Early Literacy Print Materials

Several weeks ago, Lisa at Thrive After Three asked on the Storytime Underground Facebook page about printed brochures or information she might be able to add to some storytime bags at her library. I shared a few ideas off the top of my head, then realized there were probably more out there and, hey, that sounds like a blog post!

Can never resist adding to my early literacy PR pieces pile

Can never resist adding to my early literacy PR pieces pile

If you are not in a position to create your own early literacy print pieces, or, like Lisa, you have grant or program money that could go towards this, here are a few options, some free to download, some available for purchase.

Reading Rockets
This essential organization has created a very accessible set of 1-page “Reading Tips for Parents” for seven different age groups, birth-grade 3. These sheets are OK to download, print, and distribute for non-commercial use as long as you attribute Reading Rockets. Pre-K-3rd grade sheets are also available in Spanish, Arabic, Traditional Chinese, Haitian Creole, Hmong, Korean, Navajo, Russian, Tagalog, and Vietnamese.

Washington Learning
This company sells a video-based training for parents and caregivers on how to help children develop literacy and language skills. Supporting materials and activity ideas are available for download for free, with registration. Most materials are in English and Spanish; the On-the-Go set is also available in Vietnamese, Mandarin, Somali and Russian.

Bell Awards Silver Bell and 2014 Awards Activity Sheets
The selection committee for the new Bell Awards has created free information sheets available for download; each sheet provides early literacy connections and activity ideas for one picture book.

Center for Early Literacy Learning Parent Guides
CELL has a set of 1-page Practice Guides for parents of infants, toddlers, and preschoolers that outline activities that foster language learning. What I love about these guides is they are organized with four headings: What Is the Practice? What Does the Practice Look Like? How Do You Do the Practice? (and so important) How Do You Know the Practice Worked?

Early Literacy Kit
This resource is built around “early literacy tip cards” that are intended for use by storytime providers, but may work for another project.

Every Child Ready to Read
The 2nd edition kit contains 1 pack of 100 bookmarks, and 1 pack of 100 brochures, both of which can be purchased separately as well.

Very Ready Reading Program Kit
This new storytime curriculum kit, sold by Upstart, contains bookmarks and take-home guides.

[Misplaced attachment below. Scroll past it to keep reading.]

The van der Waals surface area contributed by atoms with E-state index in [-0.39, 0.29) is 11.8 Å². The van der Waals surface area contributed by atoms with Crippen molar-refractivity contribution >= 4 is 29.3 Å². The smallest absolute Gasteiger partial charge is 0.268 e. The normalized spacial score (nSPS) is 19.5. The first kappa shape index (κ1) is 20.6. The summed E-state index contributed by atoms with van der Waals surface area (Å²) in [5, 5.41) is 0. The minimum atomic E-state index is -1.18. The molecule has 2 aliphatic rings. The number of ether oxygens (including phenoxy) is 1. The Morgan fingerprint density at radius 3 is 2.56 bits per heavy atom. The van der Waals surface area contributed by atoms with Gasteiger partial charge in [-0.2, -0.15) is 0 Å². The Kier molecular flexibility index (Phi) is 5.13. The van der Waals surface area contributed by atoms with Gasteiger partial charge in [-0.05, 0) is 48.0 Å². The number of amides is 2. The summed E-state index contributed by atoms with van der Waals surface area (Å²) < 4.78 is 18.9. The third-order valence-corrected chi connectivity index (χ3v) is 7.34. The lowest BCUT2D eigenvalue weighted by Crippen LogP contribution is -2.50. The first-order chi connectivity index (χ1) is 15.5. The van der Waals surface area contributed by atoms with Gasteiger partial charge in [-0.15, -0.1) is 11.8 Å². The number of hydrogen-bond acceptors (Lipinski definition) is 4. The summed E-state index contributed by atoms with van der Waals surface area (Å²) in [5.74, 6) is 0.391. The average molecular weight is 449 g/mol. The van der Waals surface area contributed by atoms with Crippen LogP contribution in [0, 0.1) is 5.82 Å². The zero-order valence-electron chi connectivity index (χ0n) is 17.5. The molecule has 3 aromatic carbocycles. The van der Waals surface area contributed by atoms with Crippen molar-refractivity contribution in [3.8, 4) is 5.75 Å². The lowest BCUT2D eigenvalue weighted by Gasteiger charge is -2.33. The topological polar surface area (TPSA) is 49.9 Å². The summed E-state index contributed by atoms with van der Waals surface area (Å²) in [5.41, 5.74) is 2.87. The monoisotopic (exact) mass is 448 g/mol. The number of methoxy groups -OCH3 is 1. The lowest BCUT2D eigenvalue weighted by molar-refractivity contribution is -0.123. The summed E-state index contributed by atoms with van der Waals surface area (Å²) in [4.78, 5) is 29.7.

Leading to Reading Postcards
Seward Library in Nebraska has created a set of 61 postcards for their storytime families, one card for every month from birth-5 years. Each card has a literacy tip and a recommended book. Free to county residents, non-residents of Seward County may purchase sets.

Helping Your Child Become a Reader
Whatever your feelings about No Child Left Behind, this brochure is a good overview of effective tips and activities. You can download a PDF of the 54-page booklet or the 4-fold brochure in English or Spanish at the link above; I emailed the Department of Ed and found out that they are no longer available to purchase.

Teaching Strategies Parent Guides: Reading Right from the Start.
A 62-page booklet in English or Spanish, buy in sets of 10. Developed by the Parent Counts initiative of the Talaris Institute.

Zero to Three
Zero to Three is an amazing organization and has some great early literacy resources, however, their permissions policy allows individuals to print a single copy of each resource for personal use. Institutions (eg, libraries) must request permission to distribute the resources more widely.

Oh! And don’t forget to check with your state library youth services contact. From time to time our state library partners with different organizations to print brochures, and yours might do this, too.

Do you know of any others to add?

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4 Responses to Early Literacy Print Materials

  1. Rick says:

    The Idaho Commission for Libraries Read to Me materials are fantastic. Click here for more useful materials.

    ICfL has been doing their Read to Me program for such a long time and their stuff keeps getting better and better. They’ve started adding STEM materials, too.

    I have to give another big shout out to the CELL materials. I love how they define the early literacy practice, tell what it looks like and then show how to implement it. They include real life examples, too. These are the most under-appreciated free early literacy tools I know of.

  2. Lisa Shaia says:

    Thanks, Mel! These look great. I think I may have to buy bigger bags. Haha!

  3. Anne says:

    Thank you – what a great resource!

  4. Melissa says:

    D’oh! I should have remembered Idaho; they have been leaders FOREVER. Thanks Rick! And you’re welcome, Lisa, hope you find something good!

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